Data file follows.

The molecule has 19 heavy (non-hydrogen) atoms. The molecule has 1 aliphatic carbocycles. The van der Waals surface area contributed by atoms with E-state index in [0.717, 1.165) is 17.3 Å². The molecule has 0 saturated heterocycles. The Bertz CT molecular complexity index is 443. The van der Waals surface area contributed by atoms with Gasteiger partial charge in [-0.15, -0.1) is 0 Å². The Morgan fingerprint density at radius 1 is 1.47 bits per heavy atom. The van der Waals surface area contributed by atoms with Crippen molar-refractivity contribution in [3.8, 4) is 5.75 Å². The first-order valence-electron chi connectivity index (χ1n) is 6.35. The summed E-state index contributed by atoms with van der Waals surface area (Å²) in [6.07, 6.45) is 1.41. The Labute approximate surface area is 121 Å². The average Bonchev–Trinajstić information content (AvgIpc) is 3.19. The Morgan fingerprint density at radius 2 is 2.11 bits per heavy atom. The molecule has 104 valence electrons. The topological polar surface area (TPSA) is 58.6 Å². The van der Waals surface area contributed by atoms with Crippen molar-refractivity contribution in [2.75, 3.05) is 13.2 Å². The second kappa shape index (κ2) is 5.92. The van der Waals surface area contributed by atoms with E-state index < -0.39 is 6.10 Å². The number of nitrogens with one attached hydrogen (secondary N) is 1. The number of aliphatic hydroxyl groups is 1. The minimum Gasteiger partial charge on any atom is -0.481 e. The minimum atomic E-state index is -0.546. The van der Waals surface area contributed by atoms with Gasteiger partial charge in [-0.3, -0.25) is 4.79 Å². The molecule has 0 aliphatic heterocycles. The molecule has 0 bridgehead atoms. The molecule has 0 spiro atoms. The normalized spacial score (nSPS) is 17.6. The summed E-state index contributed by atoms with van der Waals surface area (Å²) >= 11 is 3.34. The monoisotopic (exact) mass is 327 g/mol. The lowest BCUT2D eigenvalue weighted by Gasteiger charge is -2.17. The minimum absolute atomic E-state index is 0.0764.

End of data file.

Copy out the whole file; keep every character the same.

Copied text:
The molecule has 19 heavy (non-hydrogen) atoms. The molecule has 1 aliphatic carbocycles. The van der Waals surface area contributed by atoms with E-state index in [0.717, 1.165) is 17.3 Å². The molecule has 0 saturated heterocycles. The Bertz CT molecular complexity index is 443. The van der Waals surface area contributed by atoms with Gasteiger partial charge in [-0.15, -0.1) is 0 Å². The Morgan fingerprint density at radius 1 is 1.47 bits per heavy atom. The van der Waals surface area contributed by atoms with Crippen molar-refractivity contribution in [3.8, 4) is 5.75 Å². The first-order valence-electron chi connectivity index (χ1n) is 6.35. The summed E-state index contributed by atoms with van der Waals surface area (Å²) in [6.07, 6.45) is 1.41. The Labute approximate surface area is 121 Å². The average Bonchev–Trinajstić information content (AvgIpc) is 3.19. The Morgan fingerprint density at radius 2 is 2.11 bits per heavy atom. The molecule has 104 valence electrons. The topological polar surface area (TPSA) is 58.6 Å². The van der Waals surface area contributed by atoms with Crippen molar-refractivity contribution in [2.75, 3.05) is 13.2 Å². The second kappa shape index (κ2) is 5.92. The van der Waals surface area contributed by atoms with E-state index < -0.39 is 6.10 Å². The number of nitrogens with one attached hydrogen (secondary N) is 1. The number of aliphatic hydroxyl groups is 1. The minimum Gasteiger partial charge on any atom is -0.481 e. The minimum atomic E-state index is -0.546. The van der Waals surface area contributed by atoms with Gasteiger partial charge in [-0.3, -0.25) is 4.79 Å². The molecule has 0 aliphatic heterocycles. The molecule has 0 bridgehead atoms. The molecule has 0 spiro atoms. The normalized spacial score (nSPS) is 17.6. The summed E-state index contributed by atoms with van der Waals surface area (Å²) >= 11 is 3.34. The monoisotopic (exact) mass is 327 g/mol. The lowest BCUT2D eigenvalue weighted by Gasteiger charge is -2.17. The minimum absolute atomic E-state index is 0.0764.